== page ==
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Mr. Chalmers was referred first to a company doctor and then to D.J. Canale, M.D. Dr. Canale, a neurosurgeon, performed two separate lumbar disc operations on Mr. Chalmers in 1987. On March 21, 1988, about four months after the second surgery, Dr. Canale cleared Mr. Chalmers for return to work subject to the restriction that he lift no more than 30 to 40 pounds. Dr. Canale concluded at this time that Mr. Chalmers "has incurred 15% permanent partial disability to the body as a whole and this would be based on both back surgeries and in keeping with AMA guidelines."


Mr. Chalmers returned to Dr. Canale on April 18, 1988, and told the doctor "that he was not allowed to come back to work with any restrictions and that, moreover, he continues to have pain if he does any lifting even up to only about 10 lbs." In a note which, like that prepared on March 21, indicated that a copy was sent to the company doctor, Dr. Canale reported that he told Mr. Chalmers that the "restrictions on his back ... in my opinion are permanent." The note also indicated that litigation--presumably meaning a workers' compensation proceeding--was pending.


On June 3, 1988, Mr. Chalmers agreed to a court-administered settlement of all claims arising out of his job-related injury. (The arbitrator's award tells us that the amount of the settlement--$46,499, according to the district court--was geared to a permanent partial disability of 50 percent.) Following the settlement, Cleo Wrap sent Mr. Chalmers a letter advising him that it was removing his name from the seniority list, thereby terminating his employment, effective July 11, 1988.


Seven days later Dr. Canale signed a form certifying that he had examined Mr. Chalmers on July 18, 1988. The doctor checked boxes on the form indicating that in his professional opinion the patient "[h]as now recovered sufficiently to return to work [with no restrictions] as of 7-19-88." In a brief supplement dated October 4, 1988, Dr. Canale certified that Mr. Chalmers "appears to have recovered completely from his lumbar disc surgery and is having no significant pain or limitation of function...."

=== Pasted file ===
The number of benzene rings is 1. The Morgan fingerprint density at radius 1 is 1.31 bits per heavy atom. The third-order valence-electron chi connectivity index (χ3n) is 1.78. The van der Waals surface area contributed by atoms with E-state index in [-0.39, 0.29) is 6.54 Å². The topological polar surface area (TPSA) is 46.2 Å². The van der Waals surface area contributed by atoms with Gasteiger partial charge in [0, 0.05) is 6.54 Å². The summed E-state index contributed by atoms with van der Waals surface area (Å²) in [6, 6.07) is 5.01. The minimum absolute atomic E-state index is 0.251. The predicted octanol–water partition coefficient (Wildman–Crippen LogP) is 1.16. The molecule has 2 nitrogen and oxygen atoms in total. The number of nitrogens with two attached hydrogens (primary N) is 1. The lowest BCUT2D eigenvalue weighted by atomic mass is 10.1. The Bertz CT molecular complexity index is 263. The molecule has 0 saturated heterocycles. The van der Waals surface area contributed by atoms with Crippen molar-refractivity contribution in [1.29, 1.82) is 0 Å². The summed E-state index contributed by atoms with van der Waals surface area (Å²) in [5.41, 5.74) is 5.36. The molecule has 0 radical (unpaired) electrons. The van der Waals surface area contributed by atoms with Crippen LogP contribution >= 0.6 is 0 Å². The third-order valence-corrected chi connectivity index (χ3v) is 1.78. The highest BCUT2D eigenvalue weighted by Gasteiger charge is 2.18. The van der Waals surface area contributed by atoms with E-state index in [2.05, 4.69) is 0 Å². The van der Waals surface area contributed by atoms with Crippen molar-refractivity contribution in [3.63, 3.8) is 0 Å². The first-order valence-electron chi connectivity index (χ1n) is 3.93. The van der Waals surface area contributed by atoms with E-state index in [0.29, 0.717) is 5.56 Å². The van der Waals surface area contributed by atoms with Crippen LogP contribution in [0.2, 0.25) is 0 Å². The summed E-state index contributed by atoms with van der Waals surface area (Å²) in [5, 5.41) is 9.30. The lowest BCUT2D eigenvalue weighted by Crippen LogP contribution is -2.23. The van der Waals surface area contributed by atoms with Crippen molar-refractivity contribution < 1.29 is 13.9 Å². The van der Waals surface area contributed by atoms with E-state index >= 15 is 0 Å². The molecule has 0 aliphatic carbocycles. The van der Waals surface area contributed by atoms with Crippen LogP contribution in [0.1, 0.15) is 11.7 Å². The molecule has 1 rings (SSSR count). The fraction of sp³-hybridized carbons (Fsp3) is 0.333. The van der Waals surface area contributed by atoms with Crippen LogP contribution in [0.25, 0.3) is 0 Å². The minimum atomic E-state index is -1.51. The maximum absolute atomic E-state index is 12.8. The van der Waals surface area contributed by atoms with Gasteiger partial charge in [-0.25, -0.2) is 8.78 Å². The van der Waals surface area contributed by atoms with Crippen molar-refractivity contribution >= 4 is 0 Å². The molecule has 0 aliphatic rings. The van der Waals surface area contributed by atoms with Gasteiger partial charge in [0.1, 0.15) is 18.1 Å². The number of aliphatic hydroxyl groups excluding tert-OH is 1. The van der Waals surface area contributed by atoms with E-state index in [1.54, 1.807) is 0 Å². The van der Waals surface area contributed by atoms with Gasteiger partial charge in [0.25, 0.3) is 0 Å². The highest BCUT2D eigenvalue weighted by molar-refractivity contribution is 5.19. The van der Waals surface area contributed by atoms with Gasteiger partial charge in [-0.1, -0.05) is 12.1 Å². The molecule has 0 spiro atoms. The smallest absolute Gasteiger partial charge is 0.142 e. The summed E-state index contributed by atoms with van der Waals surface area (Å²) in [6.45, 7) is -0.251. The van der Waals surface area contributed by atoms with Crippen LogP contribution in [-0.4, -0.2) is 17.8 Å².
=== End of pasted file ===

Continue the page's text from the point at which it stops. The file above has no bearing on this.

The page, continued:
Mr. Chalmers' union instituted grievance proceedings on the same day on which Dr. Canale conducted his initial post-termination medical evaluation. The grievance went to arbitration before Mr. Ed W. Bankston, who rendered the award that is before us in this appeal.


The parties stipulated that the issue to be decided by the arbitrator was "[w]hether the grievant, Lonnie Chalmers, was discharged in conformance with the collective bargaining agreement...." The arbitrator began his analysis of this issue by acknowledging that the company had determined on July 11, 1988, that Mr. Chalmers was permanently incapable of performing his job requirements. The arbitrator did not question the proposition that the July 11 determination warranted the company's action in removing Mr. Chalmers from the seniority list, thereby terminating his employment. On the contrary, the arbitrator expressly found, as we have seen, that in making its determination the company appeared "to have been acting in good faith upon the best medical information then available...."